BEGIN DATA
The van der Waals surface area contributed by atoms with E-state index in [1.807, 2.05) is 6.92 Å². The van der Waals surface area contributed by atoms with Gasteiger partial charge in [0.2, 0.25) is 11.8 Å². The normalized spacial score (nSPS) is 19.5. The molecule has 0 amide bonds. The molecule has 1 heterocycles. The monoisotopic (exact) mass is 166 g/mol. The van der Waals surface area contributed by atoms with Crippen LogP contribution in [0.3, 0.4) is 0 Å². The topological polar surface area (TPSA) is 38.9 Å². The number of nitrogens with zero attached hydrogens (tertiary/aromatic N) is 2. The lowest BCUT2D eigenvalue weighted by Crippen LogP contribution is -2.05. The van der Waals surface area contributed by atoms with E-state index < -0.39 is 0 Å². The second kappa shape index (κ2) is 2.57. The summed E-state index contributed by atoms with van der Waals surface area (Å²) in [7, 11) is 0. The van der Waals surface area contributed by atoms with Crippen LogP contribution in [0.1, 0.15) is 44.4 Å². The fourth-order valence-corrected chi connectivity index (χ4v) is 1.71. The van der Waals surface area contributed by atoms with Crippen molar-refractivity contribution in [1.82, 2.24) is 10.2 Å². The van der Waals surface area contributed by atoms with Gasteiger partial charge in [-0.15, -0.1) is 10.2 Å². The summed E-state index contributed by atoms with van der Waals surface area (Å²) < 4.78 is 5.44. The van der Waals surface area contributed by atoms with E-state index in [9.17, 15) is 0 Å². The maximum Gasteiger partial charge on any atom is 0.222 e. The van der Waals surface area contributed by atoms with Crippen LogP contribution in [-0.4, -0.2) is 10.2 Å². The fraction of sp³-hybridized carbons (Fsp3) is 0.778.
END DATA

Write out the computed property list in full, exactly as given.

The van der Waals surface area contributed by atoms with E-state index in [1.807, 2.05) is 6.92 Å². The van der Waals surface area contributed by atoms with Gasteiger partial charge in [0.2, 0.25) is 11.8 Å². The normalized spacial score (nSPS) is 19.5. The molecule has 0 amide bonds. The molecule has 1 heterocycles. The monoisotopic (exact) mass is 166 g/mol. The van der Waals surface area contributed by atoms with Crippen LogP contribution in [0.3, 0.4) is 0 Å². The topological polar surface area (TPSA) is 38.9 Å². The number of nitrogens with zero attached hydrogens (tertiary/aromatic N) is 2. The lowest BCUT2D eigenvalue weighted by Crippen LogP contribution is -2.05. The van der Waals surface area contributed by atoms with E-state index < -0.39 is 0 Å². The second kappa shape index (κ2) is 2.57. The summed E-state index contributed by atoms with van der Waals surface area (Å²) in [7, 11) is 0. The van der Waals surface area contributed by atoms with Crippen LogP contribution in [0.1, 0.15) is 44.4 Å². The fourth-order valence-corrected chi connectivity index (χ4v) is 1.71. The van der Waals surface area contributed by atoms with Crippen molar-refractivity contribution in [1.82, 2.24) is 10.2 Å². The van der Waals surface area contributed by atoms with Gasteiger partial charge in [-0.15, -0.1) is 10.2 Å². The summed E-state index contributed by atoms with van der Waals surface area (Å²) < 4.78 is 5.44. The van der Waals surface area contributed by atoms with E-state index in [9.17, 15) is 0 Å². The maximum Gasteiger partial charge on any atom is 0.222 e. The van der Waals surface area contributed by atoms with Crippen LogP contribution in [-0.4, -0.2) is 10.2 Å². The fraction of sp³-hybridized carbons (Fsp3) is 0.778.